Synaptic integration in a model of cerebellar granule cells

Journal of Neurophysiology, Volume 72 (2): 999 – Aug 1, 1994

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Publisher
The American Physiological Society
Copyright
Copyright © 1994 the American Physiological Society
ISSN
0022-3077
eISSN
1522-1598
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Abstract

Abstract 1. We have developed a compartmental model of a turtle cerebellar granule cell consisting of 13 compartmentds that represent the soma and 4 dendrites. We used this model to investigate the synaptic integration of mossy fiber inputs in granule cells. 2. The somatic compartment contained six active ionic conductances: a sodium conductance with fast activation and inactivation kinetics, gNa; a high-voltage-activated calcium conductance, gCa(HVA); a delayed potassium conductance, gK(DR); a transient potassium conductance, gK(A); a slowly relaxing mixed Na+/K+ conductance activating at hyperpolarized membrane potentials, gH, and a calcium- and voltage-dependent potassium conductance, gK(Ca). The kinetics of these conductances was derived from electrophysiological studies in a variety of preparations, including turtle and rat granule cells. 3. In the soma, dynamics of intracellular free Ca2+ was modeled by incorporation of a Na+/Ca2+ exchanger, radial diffusion, and binding sites for Ca2+. 4. The model of the turtle granule cell exhibited depolarization-induced action potential firing with properties closely resembling those seen with intracellular recordings in turtle granule cells in vitro. 5. In the most distal compartments of the dendrites, mossy fiber activity induced synaptic currents mediated by alpha-amino-3-hydroxy-5-methyl-4-isoxazolepropionic acid (AMPA)- and N-methyl-D-aspartate (NMDA)-type of glutamate receptors. The strength of synaptic inputs chosen was such that the synaptic potential induced by synchronous activation of two mossy fiber synapses reached threshold for induction of a single action potential. 6. The slow time course of the NMDA synaptic current together with the slow relaxation kinetics of gH significantly affected the temporal summation of excitatory synaptic potentials. A priming action potential evoked by mossy fiber stimulation increased the maximal time interval between two synaptic potentials capable to reach again threshold for a subsequent action potential. This time interval then decreased in parallel with the decay of the NMDA synaptic current, reached a minimum after 200 ms, and slowly recovered with reactivation of gH. 7. Repetitive, steady activation of synaptic conductances by a single mossy fiber at different frequencies induced action potential firing with a sharp threshold at 12 Hz. Activity of a single or of several mossy fibers induced firing of the granule cell at a frequency close to that induced when the average synaptic current was directly injected into the cell. The mossy fiber activity-granule cell firing frequency curve was close to linear with a slope of about one-half for input frequencies < or = 400 Hz.(ABSTRACT TRUNCATED AT 400 WORDS) Copyright © 1994 the American Physiological Society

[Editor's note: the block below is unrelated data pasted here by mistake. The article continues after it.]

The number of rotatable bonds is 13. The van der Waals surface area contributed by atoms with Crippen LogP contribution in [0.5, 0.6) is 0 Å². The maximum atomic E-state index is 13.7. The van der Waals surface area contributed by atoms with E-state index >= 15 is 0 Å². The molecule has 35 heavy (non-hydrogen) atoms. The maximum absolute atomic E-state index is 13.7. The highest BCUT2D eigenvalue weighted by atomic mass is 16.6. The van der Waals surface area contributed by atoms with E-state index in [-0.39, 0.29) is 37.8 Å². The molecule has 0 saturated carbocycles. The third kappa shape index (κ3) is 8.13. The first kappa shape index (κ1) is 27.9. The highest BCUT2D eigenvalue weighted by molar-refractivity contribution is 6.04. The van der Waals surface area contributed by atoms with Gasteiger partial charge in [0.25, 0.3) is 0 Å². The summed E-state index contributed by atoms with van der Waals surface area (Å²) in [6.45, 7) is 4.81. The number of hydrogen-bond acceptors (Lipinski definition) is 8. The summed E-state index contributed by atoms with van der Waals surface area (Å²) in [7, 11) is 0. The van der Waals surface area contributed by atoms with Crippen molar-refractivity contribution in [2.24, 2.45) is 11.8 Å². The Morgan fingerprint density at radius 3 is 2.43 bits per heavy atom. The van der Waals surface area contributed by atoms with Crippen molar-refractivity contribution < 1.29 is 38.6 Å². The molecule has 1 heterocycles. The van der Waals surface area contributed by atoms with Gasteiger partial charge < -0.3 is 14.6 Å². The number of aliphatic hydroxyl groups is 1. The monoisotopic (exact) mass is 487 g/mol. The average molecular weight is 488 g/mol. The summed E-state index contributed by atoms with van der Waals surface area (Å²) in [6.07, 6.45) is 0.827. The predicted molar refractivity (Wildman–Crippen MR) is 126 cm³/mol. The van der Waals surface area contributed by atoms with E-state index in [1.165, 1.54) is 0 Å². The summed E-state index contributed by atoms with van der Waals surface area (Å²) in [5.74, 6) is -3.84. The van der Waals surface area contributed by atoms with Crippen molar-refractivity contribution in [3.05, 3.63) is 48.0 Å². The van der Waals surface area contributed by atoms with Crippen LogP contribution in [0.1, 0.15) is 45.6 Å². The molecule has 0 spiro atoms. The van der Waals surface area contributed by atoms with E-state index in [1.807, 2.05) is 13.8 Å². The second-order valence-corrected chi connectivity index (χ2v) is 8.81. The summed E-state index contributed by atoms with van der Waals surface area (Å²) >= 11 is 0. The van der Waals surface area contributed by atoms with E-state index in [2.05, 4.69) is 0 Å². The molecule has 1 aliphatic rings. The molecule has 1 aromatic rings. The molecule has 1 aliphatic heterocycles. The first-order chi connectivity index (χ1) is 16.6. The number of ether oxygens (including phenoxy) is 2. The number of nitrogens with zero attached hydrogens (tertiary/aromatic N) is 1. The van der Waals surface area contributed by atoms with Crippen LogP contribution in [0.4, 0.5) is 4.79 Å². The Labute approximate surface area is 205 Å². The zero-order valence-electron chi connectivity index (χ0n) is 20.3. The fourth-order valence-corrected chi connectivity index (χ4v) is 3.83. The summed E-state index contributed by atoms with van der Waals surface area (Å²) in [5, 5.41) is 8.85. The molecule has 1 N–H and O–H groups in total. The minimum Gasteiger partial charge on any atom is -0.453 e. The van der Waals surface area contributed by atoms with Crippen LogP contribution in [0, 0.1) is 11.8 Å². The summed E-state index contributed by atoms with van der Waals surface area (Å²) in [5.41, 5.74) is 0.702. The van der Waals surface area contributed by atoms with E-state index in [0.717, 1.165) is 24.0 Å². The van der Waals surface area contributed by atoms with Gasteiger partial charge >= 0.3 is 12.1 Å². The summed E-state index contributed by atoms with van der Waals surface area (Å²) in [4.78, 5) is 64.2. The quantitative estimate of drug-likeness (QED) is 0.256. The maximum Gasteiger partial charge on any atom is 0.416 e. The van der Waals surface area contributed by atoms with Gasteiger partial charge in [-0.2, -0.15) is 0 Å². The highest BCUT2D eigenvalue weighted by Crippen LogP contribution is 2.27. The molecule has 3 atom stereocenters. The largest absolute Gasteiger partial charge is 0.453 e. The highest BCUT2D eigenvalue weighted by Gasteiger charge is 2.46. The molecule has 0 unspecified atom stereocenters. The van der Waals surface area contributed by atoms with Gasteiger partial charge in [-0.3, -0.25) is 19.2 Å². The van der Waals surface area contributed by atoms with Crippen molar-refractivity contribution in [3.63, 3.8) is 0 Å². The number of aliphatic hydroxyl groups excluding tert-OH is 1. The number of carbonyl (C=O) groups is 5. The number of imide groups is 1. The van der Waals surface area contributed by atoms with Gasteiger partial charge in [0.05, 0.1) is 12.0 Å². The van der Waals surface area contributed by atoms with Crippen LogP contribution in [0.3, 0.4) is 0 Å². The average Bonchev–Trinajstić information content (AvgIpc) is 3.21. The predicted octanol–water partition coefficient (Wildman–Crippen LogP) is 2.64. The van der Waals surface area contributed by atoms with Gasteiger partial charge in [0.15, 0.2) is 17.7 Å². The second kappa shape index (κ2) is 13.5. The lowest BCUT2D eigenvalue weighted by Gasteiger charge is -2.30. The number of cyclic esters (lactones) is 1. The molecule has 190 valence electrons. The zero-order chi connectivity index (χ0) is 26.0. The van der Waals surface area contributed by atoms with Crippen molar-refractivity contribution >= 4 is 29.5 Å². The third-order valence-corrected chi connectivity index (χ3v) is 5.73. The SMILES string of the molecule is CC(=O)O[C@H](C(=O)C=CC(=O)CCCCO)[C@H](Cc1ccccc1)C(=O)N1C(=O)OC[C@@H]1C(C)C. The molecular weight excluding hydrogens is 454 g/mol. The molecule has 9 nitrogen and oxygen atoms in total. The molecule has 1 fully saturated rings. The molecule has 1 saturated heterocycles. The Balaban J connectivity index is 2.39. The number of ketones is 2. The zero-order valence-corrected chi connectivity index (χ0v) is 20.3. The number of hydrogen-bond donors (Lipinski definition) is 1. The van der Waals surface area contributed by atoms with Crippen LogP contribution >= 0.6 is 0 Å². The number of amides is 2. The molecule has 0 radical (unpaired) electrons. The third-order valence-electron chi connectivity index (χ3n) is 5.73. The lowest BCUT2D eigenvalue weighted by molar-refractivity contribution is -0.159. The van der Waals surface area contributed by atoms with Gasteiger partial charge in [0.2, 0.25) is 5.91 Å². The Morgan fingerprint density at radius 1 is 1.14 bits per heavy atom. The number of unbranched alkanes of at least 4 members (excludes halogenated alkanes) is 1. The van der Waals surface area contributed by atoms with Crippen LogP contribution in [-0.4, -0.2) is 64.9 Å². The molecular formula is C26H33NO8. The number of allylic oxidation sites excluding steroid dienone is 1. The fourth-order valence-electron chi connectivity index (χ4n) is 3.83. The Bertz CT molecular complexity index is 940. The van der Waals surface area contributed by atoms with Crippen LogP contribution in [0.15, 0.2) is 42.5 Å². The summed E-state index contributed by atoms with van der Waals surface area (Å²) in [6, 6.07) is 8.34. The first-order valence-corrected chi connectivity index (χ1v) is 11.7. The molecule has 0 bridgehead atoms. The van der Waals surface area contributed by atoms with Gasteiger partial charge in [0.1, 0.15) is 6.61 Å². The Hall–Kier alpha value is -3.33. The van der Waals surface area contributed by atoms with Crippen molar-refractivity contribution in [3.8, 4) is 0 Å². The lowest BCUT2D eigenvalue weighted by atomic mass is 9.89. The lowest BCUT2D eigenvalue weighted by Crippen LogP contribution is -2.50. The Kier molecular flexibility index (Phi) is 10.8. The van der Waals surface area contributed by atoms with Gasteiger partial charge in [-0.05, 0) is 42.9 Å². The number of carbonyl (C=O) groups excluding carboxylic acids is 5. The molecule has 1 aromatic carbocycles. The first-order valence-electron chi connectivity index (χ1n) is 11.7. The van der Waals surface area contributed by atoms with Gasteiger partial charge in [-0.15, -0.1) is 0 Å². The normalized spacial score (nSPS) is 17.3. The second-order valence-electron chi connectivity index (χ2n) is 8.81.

Journal

Journal of NeurophysiologyThe American Physiological Society

Published: Aug 1, 1994